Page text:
Dirty Shame, AReviewed By David Cornelius
Posted 06/11/05 19:44:56
John Waters’ “A Dirty Shame” may not be a great movie, but it is a great political statement. I find myself so won over with what this movie had to say that I do not seem to mind the many problems it had in saying them. It combines Waters’ legendary envelope-pushing with the Parker-Stone MPAA battles of “South Park” and “Team America,” resulting in a film that seems to exist merely to show just how insane the current movie rating system is.Consider that the film was handed an NC-17 rating, despite the fact that there is no nudity (minus the occasional dream sequence footage of antique stag reels), no on-screen sex, nothing. The NC-17 was given merely because the movie dares to talk about sex - the language is strong and the subjects are frank, yes, but all we’re doing here is discussing, not showing, sex. And yet the MPAA felt this honest talk of fetishes, arousal, and, above all, the notion that consensual sexual activity, no matter how bizarre, is perfectly OK and deserves to be out in the open was so potentially offensive that it should land an adults-only rating, knowing full well that the NC-17 brand is a scarlet letter of sorts, with many theaters and video stores refusing to offer such a product, and with many media outlets refusing to advertise it.
Now consider that Waters has released “The Neuter Version” for an optional DVD release, for those stores unwilling to carry the original. This edited version fuzzes out every last inch of dream-sequence nudity (as well as one middle finger), then, through dubbing, replaces every last naughty curse word… and this edition, with no sex, no nudity, no language, gets an R rating.
This is pure insanity, and Waters knows it. His film exists to show us the hypocrisy of a system that does not work at all; in an age where the “f-word” is allowed to sneak into a PG-13 film (provided that it is given as a curse and not a verb), and where violence is widely acceptable in movies made for teens, here we have a film that is labeled shocking and taboo, just because it wants to discuss sex.
This double standard is nothing new (in a recent reading of Harold Schechter’s “Savage Pastimes,” I stumbled across an appropriate study of Gershon Legman’s 1949 “Love and Death: A Study In Censorship,” in which American culture can be boiled down to “death yes, sex no,” or, as Legman so bluntly put it, “no tits - blood”), but with the revival of puritanical beliefs and the right-wing movement of recent years, it’s timely once again. And Waters, that rabblerousing trash culture expert, is ready to strike.
His film stars Tracy Ullman as Sylvia Stickles, an unassuming convenience store clerk who, following a bonk on the head, becomes a sex addict, as it seems happens to anyone in this movie who lands a head injury. She’s led into a sexual awakening of sorts by Ray-Ray (Johnny Knoxville), who’s either a Christ figure or the devil, depending. Ray-Ray has a crowd of “disciples” who openly share their fetishes, and his teachings range from the wise (“You’ll learn to accept anything sexual, as long as it’s safe, consensual, and doesn’t harm others”) to the juvenile (“Let’s go sexin’!”).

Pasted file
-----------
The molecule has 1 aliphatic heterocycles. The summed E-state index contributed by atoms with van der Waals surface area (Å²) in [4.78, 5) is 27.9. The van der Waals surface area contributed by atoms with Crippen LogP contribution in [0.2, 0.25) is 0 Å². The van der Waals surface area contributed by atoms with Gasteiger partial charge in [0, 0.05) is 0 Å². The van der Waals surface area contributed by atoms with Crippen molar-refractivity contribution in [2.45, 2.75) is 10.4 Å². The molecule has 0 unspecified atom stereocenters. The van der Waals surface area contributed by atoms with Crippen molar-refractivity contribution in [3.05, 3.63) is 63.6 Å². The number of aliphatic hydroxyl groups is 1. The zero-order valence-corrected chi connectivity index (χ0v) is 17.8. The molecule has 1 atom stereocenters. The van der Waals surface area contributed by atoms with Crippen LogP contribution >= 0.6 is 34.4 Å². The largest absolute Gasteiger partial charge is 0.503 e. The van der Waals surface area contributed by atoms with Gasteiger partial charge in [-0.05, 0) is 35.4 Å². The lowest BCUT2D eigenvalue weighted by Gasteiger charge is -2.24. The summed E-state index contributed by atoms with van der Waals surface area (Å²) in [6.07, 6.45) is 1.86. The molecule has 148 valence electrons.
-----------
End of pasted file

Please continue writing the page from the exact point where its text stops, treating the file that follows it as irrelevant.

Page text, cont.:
As Sylvia’s sexuality blossoms, her neighborhood begins something of a civil war. On one side, Ray-Ray’s deviants; on the other, a crowd of uptight hags led by Sylvia’s mother, Big Ethel (Suzanne Shepherd), who yearns to banish all things sexual from her street.
And here’s where the film begins to wobble… and by “wobble,” I mean “implode.” Most of Waters’ film consists of smart satire (his take on the ineffectiveness of 12-step programs is a keeper, while his script contains plenty of giddy memorable one-liners and oddball characters), but his screenplay slowly devolves, sliding slowly but surely off track. By the final half hour, we’re given too-obvious jokes (“No more tolerance!” the Big Ethel mob chants) and a series of events that seems to go against Ray-Ray’s teachings of making sure things are consensual: the deviants begin harassing everybody, resulting in a sex raid that’s too uncomfortable for what the film intends. (Despite being treated as heroes, there are several folks here who, by movie’s end, most certainly deserve to be arrested.)It should be mentioned that Waters has always been less an expert filmmaker and more an expert provocateur. We do not remember John Waters movies for how they are made, but what they showed us while making them. So it comes as little surprise that his point - that we as a society are way too uptight about sexual activity - is far better than his execution. Yet this point shines through brightly enough that it wins out over the problematic screenplay and the hamfistedness manner in which the satire is shoved down out throats. Yes, this film is obvious and loud, and yes, Waters spends so much time celebrating his deviant heroes and lampooning his conservative villains that he seems to forget the middle ground where most of us live. But this is forgivable. “A Dirty Shame” is not a good movie, but it has a good message, and for that, it’s well worth seeing, if only once.
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